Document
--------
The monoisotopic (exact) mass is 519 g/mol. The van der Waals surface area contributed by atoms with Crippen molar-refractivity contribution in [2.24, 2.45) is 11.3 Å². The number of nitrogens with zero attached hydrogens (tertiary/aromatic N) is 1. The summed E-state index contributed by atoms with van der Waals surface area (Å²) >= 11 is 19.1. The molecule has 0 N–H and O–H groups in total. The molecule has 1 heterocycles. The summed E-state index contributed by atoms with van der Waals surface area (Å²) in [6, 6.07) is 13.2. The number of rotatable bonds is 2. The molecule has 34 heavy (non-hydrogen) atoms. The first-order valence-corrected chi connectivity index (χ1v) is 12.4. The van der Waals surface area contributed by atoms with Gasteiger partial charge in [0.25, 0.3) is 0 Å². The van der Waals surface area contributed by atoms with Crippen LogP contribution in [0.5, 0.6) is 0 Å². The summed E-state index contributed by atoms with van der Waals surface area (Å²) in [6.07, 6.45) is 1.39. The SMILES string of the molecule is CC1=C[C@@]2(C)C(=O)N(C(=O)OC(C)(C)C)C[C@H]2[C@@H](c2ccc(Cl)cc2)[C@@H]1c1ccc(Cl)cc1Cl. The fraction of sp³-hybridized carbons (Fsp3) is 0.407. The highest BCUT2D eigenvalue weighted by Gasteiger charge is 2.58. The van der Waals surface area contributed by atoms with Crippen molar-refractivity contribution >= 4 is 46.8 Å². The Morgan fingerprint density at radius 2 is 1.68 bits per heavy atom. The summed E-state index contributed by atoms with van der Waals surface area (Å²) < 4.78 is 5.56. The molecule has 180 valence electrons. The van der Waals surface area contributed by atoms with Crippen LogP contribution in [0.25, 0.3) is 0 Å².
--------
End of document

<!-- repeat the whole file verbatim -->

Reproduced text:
The monoisotopic (exact) mass is 519 g/mol. The van der Waals surface area contributed by atoms with Crippen molar-refractivity contribution in [2.24, 2.45) is 11.3 Å². The number of nitrogens with zero attached hydrogens (tertiary/aromatic N) is 1. The summed E-state index contributed by atoms with van der Waals surface area (Å²) >= 11 is 19.1. The molecule has 0 N–H and O–H groups in total. The molecule has 1 heterocycles. The summed E-state index contributed by atoms with van der Waals surface area (Å²) in [6, 6.07) is 13.2. The number of rotatable bonds is 2. The molecule has 34 heavy (non-hydrogen) atoms. The first-order valence-corrected chi connectivity index (χ1v) is 12.4. The van der Waals surface area contributed by atoms with Gasteiger partial charge in [0.25, 0.3) is 0 Å². The van der Waals surface area contributed by atoms with Crippen LogP contribution in [0.5, 0.6) is 0 Å². The summed E-state index contributed by atoms with van der Waals surface area (Å²) in [6.07, 6.45) is 1.39. The SMILES string of the molecule is CC1=C[C@@]2(C)C(=O)N(C(=O)OC(C)(C)C)C[C@H]2[C@@H](c2ccc(Cl)cc2)[C@@H]1c1ccc(Cl)cc1Cl. The fraction of sp³-hybridized carbons (Fsp3) is 0.407. The highest BCUT2D eigenvalue weighted by Gasteiger charge is 2.58. The van der Waals surface area contributed by atoms with Crippen molar-refractivity contribution >= 4 is 46.8 Å². The Morgan fingerprint density at radius 2 is 1.68 bits per heavy atom. The summed E-state index contributed by atoms with van der Waals surface area (Å²) < 4.78 is 5.56. The molecule has 180 valence electrons. The van der Waals surface area contributed by atoms with Crippen LogP contribution in [0.25, 0.3) is 0 Å².